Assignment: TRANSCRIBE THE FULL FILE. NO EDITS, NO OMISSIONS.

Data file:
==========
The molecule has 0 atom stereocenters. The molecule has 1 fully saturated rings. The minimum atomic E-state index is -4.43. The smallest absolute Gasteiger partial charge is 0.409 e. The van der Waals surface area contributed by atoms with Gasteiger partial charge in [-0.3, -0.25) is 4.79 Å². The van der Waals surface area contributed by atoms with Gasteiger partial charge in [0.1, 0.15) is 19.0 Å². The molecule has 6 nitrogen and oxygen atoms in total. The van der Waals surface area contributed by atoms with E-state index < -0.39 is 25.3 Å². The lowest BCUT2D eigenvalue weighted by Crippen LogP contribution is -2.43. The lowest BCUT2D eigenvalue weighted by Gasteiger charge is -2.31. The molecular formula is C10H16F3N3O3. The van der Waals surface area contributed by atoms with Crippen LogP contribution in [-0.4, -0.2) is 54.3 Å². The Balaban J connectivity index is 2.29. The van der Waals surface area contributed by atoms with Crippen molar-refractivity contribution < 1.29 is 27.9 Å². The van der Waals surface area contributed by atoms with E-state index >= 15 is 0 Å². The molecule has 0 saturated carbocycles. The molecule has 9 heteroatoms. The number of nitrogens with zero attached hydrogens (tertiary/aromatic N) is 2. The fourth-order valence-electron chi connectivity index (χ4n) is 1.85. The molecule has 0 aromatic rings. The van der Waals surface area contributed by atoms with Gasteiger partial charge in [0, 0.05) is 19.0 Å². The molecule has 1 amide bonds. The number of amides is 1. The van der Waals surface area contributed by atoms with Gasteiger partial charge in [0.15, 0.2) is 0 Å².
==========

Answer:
The molecule has 0 atom stereocenters. The molecule has 1 fully saturated rings. The minimum atomic E-state index is -4.43. The smallest absolute Gasteiger partial charge is 0.409 e. The van der Waals surface area contributed by atoms with Gasteiger partial charge in [-0.3, -0.25) is 4.79 Å². The van der Waals surface area contributed by atoms with Gasteiger partial charge in [0.1, 0.15) is 19.0 Å². The molecule has 6 nitrogen and oxygen atoms in total. The van der Waals surface area contributed by atoms with E-state index < -0.39 is 25.3 Å². The lowest BCUT2D eigenvalue weighted by Crippen LogP contribution is -2.43. The lowest BCUT2D eigenvalue weighted by Gasteiger charge is -2.31. The molecular formula is C10H16F3N3O3. The van der Waals surface area contributed by atoms with Crippen LogP contribution in [-0.4, -0.2) is 54.3 Å². The Balaban J connectivity index is 2.29. The van der Waals surface area contributed by atoms with Crippen molar-refractivity contribution < 1.29 is 27.9 Å². The van der Waals surface area contributed by atoms with E-state index >= 15 is 0 Å². The molecule has 0 saturated carbocycles. The molecule has 9 heteroatoms. The number of nitrogens with zero attached hydrogens (tertiary/aromatic N) is 2. The fourth-order valence-electron chi connectivity index (χ4n) is 1.85. The molecule has 0 aromatic rings. The van der Waals surface area contributed by atoms with Gasteiger partial charge in [0, 0.05) is 19.0 Å². The molecule has 1 amide bonds. The number of amides is 1. The van der Waals surface area contributed by atoms with Gasteiger partial charge in [0.15, 0.2) is 0 Å².